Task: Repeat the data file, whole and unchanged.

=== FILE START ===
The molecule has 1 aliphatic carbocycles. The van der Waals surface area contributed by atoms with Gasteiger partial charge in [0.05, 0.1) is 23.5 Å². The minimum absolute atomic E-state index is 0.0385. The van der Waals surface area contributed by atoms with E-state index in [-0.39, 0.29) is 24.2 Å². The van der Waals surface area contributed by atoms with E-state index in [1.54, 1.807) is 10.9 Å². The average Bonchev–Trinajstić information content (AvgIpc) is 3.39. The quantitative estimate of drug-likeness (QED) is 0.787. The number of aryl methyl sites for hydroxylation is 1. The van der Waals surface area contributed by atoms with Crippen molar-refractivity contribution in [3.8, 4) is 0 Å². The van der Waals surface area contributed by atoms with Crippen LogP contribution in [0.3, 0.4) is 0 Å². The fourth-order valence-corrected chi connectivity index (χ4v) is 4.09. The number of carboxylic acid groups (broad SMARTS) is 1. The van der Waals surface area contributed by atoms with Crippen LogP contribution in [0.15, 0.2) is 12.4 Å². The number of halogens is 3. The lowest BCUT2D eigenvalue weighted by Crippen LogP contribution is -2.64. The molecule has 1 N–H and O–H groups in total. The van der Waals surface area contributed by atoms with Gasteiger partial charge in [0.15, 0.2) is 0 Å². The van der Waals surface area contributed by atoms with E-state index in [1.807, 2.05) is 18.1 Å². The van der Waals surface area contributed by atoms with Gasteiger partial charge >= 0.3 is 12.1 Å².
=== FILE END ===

The molecule has 1 aliphatic carbocycles. The van der Waals surface area contributed by atoms with Gasteiger partial charge in [0.05, 0.1) is 23.5 Å². The minimum absolute atomic E-state index is 0.0385. The van der Waals surface area contributed by atoms with E-state index in [-0.39, 0.29) is 24.2 Å². The van der Waals surface area contributed by atoms with E-state index in [1.54, 1.807) is 10.9 Å². The average Bonchev–Trinajstić information content (AvgIpc) is 3.39. The quantitative estimate of drug-likeness (QED) is 0.787. The number of aryl methyl sites for hydroxylation is 1. The van der Waals surface area contributed by atoms with Crippen molar-refractivity contribution in [3.8, 4) is 0 Å². The van der Waals surface area contributed by atoms with Crippen LogP contribution in [0.3, 0.4) is 0 Å². The fourth-order valence-corrected chi connectivity index (χ4v) is 4.09. The number of carboxylic acid groups (broad SMARTS) is 1. The van der Waals surface area contributed by atoms with Crippen LogP contribution in [0.15, 0.2) is 12.4 Å². The number of halogens is 3. The lowest BCUT2D eigenvalue weighted by Crippen LogP contribution is -2.64. The molecule has 1 N–H and O–H groups in total. The van der Waals surface area contributed by atoms with Gasteiger partial charge in [0.15, 0.2) is 0 Å². The van der Waals surface area contributed by atoms with E-state index in [1.807, 2.05) is 18.1 Å². The van der Waals surface area contributed by atoms with Gasteiger partial charge >= 0.3 is 12.1 Å².